MindShift CEO: Business Hasn't Changed Under Best Buy

Mindshift Technologies hasn't changed its business plan since the $100 million MSP was purchased by Best Buy last fall, according to CEO Paul Chisholm.

A year ago, the Waltham, Mass.-based company was bent on becoming the nation's largest MSP through a combination of acquisitions and organic growth, and that's still the case, Chisholm said.

"The goal when [Best Buy] bought it was to set it up as a separate subsidiary. We run the company like we did a year ago. From a day-to-day point of view, mindShift controls its own destiny," Chisholm said of mindShift, which Wednesday agreed to purchase Austin, Texas-based MSP White Glove Technologies to expand into the Lone Star State.

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Best Buy has trained its Best Buy For Business teams in local markets, especially the six cities in which mindShift has offices, to tout managed services and then turn leads over to mindShift, Chisholm said.

"They wanted to continue to develop a services strategy around SMB and use us as the foundation to develop it. We've been active with the Best Buy executive team doing that," he said.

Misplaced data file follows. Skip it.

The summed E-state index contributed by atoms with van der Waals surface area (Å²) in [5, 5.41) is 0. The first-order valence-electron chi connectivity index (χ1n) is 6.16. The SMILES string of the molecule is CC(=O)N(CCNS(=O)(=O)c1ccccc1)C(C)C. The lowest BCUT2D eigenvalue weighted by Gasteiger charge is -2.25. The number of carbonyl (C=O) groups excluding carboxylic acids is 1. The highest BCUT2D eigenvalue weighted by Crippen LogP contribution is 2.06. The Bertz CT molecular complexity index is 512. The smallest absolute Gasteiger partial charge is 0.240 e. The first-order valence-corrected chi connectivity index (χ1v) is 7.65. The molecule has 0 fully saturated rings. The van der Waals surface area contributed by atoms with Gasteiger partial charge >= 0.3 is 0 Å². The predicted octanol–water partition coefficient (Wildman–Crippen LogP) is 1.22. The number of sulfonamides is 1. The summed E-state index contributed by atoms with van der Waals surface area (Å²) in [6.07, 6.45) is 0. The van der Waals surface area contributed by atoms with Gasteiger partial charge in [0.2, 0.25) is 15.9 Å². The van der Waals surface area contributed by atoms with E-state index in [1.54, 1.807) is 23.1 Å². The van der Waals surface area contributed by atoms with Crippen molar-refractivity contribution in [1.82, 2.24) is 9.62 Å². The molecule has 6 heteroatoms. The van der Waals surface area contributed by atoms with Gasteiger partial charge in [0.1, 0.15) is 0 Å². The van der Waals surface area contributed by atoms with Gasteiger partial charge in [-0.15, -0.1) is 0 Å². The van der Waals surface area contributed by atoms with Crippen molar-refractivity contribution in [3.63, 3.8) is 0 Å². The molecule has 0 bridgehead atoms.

It took several months but the last couple months have seen strong leads come from Best Buy, Chisholm said.

"The [leads] are predominantly in cities we operate but not always. We only have [offices] in six cities but we service customers all over the country," Chisholm said.

The White Glove acquisition is mindShift's furthest push West so far and adds a couple of cities that the MSP didn't have before. The two companies began talking about a deal last summer and talks heated up around three months ago, said Chisholm and White Glove president and co-founder Carey Balzer.

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"We had a three-year plan, and we were very comfortable executing on that plan and growing [organically]. But at the end of this we felt it was a very fair offer and allowed us to take some risk out of the business model and accelerate that growth," Balzer said.

White Glove expects to generate about $15 million in sales this year, which added to mindShift puts the combined company "well over $100 million," Chisholm said.

Going forward, mindShift will continue a "selective acquisition strategy" but will also look to foster organic growth, including adding resources in new cities, Chisholm said.

"White Glove is not atypical of the acquisitions we've done. We talk with people a couple of years ahead, keep the dialogue going when someone isn't ready yet. That's what happened with White Glove," he said.

White Glove CEO Tommy Wald, who came to the company when his old company Riata Technologies was purchased by White Glove in 2010, is leaving the company but all other White Glove staff are expected to be retained, Balzer and Chisholm said.